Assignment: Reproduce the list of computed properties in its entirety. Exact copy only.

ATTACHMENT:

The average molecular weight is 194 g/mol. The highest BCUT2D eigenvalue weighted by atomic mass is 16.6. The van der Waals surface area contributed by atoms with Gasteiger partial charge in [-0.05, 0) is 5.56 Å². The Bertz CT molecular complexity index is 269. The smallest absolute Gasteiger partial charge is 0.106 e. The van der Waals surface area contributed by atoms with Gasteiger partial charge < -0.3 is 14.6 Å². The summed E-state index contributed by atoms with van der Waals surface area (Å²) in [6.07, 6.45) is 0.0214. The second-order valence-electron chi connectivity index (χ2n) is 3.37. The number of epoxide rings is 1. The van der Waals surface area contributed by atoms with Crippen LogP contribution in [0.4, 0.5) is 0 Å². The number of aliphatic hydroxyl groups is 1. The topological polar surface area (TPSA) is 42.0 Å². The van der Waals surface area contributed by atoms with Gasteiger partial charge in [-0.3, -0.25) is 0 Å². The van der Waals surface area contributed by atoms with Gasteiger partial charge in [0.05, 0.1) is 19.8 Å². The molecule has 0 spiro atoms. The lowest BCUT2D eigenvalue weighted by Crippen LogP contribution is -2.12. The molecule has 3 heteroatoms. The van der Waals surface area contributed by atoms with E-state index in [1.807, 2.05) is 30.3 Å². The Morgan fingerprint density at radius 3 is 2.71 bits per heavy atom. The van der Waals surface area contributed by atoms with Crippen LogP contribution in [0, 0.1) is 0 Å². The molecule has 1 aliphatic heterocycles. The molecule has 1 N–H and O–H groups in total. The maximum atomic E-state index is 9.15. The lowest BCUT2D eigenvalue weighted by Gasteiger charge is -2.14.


The average molecular weight is 194 g/mol. The highest BCUT2D eigenvalue weighted by atomic mass is 16.6. The van der Waals surface area contributed by atoms with Gasteiger partial charge in [-0.05, 0) is 5.56 Å². The Bertz CT molecular complexity index is 269. The smallest absolute Gasteiger partial charge is 0.106 e. The van der Waals surface area contributed by atoms with Gasteiger partial charge < -0.3 is 14.6 Å². The summed E-state index contributed by atoms with van der Waals surface area (Å²) in [6.07, 6.45) is 0.0214. The second-order valence-electron chi connectivity index (χ2n) is 3.37. The number of epoxide rings is 1. The van der Waals surface area contributed by atoms with Crippen LogP contribution in [0.4, 0.5) is 0 Å². The number of aliphatic hydroxyl groups is 1. The topological polar surface area (TPSA) is 42.0 Å². The van der Waals surface area contributed by atoms with Gasteiger partial charge in [-0.3, -0.25) is 0 Å². The van der Waals surface area contributed by atoms with Gasteiger partial charge in [0.05, 0.1) is 19.8 Å². The molecule has 0 spiro atoms. The lowest BCUT2D eigenvalue weighted by Crippen LogP contribution is -2.12. The molecule has 3 heteroatoms. The van der Waals surface area contributed by atoms with E-state index in [1.807, 2.05) is 30.3 Å². The Morgan fingerprint density at radius 3 is 2.71 bits per heavy atom. The van der Waals surface area contributed by atoms with Crippen LogP contribution in [0, 0.1) is 0 Å². The molecule has 1 aliphatic heterocycles. The molecule has 1 N–H and O–H groups in total. The maximum atomic E-state index is 9.15. The lowest BCUT2D eigenvalue weighted by Gasteiger charge is -2.14.